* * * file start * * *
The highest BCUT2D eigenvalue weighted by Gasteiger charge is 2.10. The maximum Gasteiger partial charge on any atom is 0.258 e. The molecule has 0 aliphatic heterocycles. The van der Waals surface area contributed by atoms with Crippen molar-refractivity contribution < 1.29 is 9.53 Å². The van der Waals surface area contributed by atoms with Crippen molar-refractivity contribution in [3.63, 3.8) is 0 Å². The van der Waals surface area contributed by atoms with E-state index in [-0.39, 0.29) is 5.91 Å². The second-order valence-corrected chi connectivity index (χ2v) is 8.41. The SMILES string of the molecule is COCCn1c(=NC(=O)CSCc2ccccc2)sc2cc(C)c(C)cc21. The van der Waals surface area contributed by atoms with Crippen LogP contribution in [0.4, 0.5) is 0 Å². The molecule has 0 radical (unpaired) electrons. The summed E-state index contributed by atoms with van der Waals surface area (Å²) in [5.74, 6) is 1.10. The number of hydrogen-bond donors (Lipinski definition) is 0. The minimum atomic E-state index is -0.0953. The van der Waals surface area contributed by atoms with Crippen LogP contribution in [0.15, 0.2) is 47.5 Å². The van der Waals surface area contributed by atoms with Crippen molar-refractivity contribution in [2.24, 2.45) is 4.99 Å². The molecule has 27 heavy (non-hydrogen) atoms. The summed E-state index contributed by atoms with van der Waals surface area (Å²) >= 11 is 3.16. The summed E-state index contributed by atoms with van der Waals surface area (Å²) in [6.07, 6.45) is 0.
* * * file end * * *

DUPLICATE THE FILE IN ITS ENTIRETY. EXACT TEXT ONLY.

The highest BCUT2D eigenvalue weighted by Gasteiger charge is 2.10. The maximum Gasteiger partial charge on any atom is 0.258 e. The molecule has 0 aliphatic heterocycles. The van der Waals surface area contributed by atoms with Crippen molar-refractivity contribution < 1.29 is 9.53 Å². The van der Waals surface area contributed by atoms with Crippen molar-refractivity contribution in [3.63, 3.8) is 0 Å². The van der Waals surface area contributed by atoms with E-state index in [-0.39, 0.29) is 5.91 Å². The second-order valence-corrected chi connectivity index (χ2v) is 8.41. The SMILES string of the molecule is COCCn1c(=NC(=O)CSCc2ccccc2)sc2cc(C)c(C)cc21. The van der Waals surface area contributed by atoms with Crippen LogP contribution in [0.4, 0.5) is 0 Å². The molecule has 0 radical (unpaired) electrons. The summed E-state index contributed by atoms with van der Waals surface area (Å²) in [5.74, 6) is 1.10. The number of hydrogen-bond donors (Lipinski definition) is 0. The minimum atomic E-state index is -0.0953. The van der Waals surface area contributed by atoms with Crippen LogP contribution in [0.15, 0.2) is 47.5 Å². The van der Waals surface area contributed by atoms with Crippen molar-refractivity contribution in [2.24, 2.45) is 4.99 Å². The molecule has 27 heavy (non-hydrogen) atoms. The summed E-state index contributed by atoms with van der Waals surface area (Å²) >= 11 is 3.16. The summed E-state index contributed by atoms with van der Waals surface area (Å²) in [6.07, 6.45) is 0.